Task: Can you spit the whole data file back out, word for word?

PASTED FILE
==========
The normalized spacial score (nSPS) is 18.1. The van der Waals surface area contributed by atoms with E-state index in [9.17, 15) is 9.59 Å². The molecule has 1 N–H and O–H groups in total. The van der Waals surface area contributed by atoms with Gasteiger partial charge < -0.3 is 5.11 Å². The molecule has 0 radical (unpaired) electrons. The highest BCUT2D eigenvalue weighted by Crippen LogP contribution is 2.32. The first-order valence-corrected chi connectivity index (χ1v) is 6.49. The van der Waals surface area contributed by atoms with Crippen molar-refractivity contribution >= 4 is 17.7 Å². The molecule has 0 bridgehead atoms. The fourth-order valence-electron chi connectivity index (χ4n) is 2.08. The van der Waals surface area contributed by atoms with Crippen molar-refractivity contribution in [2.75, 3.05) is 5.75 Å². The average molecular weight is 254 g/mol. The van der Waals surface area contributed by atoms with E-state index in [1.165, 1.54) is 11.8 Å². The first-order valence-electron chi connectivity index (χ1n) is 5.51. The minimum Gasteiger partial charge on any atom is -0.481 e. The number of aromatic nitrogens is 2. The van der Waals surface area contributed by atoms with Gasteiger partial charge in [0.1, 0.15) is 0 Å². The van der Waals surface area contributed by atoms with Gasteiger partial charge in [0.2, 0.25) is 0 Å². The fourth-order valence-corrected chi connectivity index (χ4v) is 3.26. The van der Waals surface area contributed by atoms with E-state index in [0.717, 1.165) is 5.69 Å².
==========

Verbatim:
The normalized spacial score (nSPS) is 18.1. The van der Waals surface area contributed by atoms with E-state index in [9.17, 15) is 9.59 Å². The molecule has 1 N–H and O–H groups in total. The van der Waals surface area contributed by atoms with Gasteiger partial charge < -0.3 is 5.11 Å². The molecule has 0 radical (unpaired) electrons. The highest BCUT2D eigenvalue weighted by Crippen LogP contribution is 2.32. The first-order valence-corrected chi connectivity index (χ1v) is 6.49. The van der Waals surface area contributed by atoms with Crippen molar-refractivity contribution >= 4 is 17.7 Å². The molecule has 0 bridgehead atoms. The fourth-order valence-electron chi connectivity index (χ4n) is 2.08. The van der Waals surface area contributed by atoms with Crippen molar-refractivity contribution in [2.75, 3.05) is 5.75 Å². The average molecular weight is 254 g/mol. The van der Waals surface area contributed by atoms with E-state index in [1.165, 1.54) is 11.8 Å². The first-order valence-electron chi connectivity index (χ1n) is 5.51. The minimum Gasteiger partial charge on any atom is -0.481 e. The number of aromatic nitrogens is 2. The van der Waals surface area contributed by atoms with Gasteiger partial charge in [0.1, 0.15) is 0 Å². The van der Waals surface area contributed by atoms with Gasteiger partial charge in [0.2, 0.25) is 0 Å². The fourth-order valence-corrected chi connectivity index (χ4v) is 3.26. The van der Waals surface area contributed by atoms with E-state index in [0.717, 1.165) is 5.69 Å².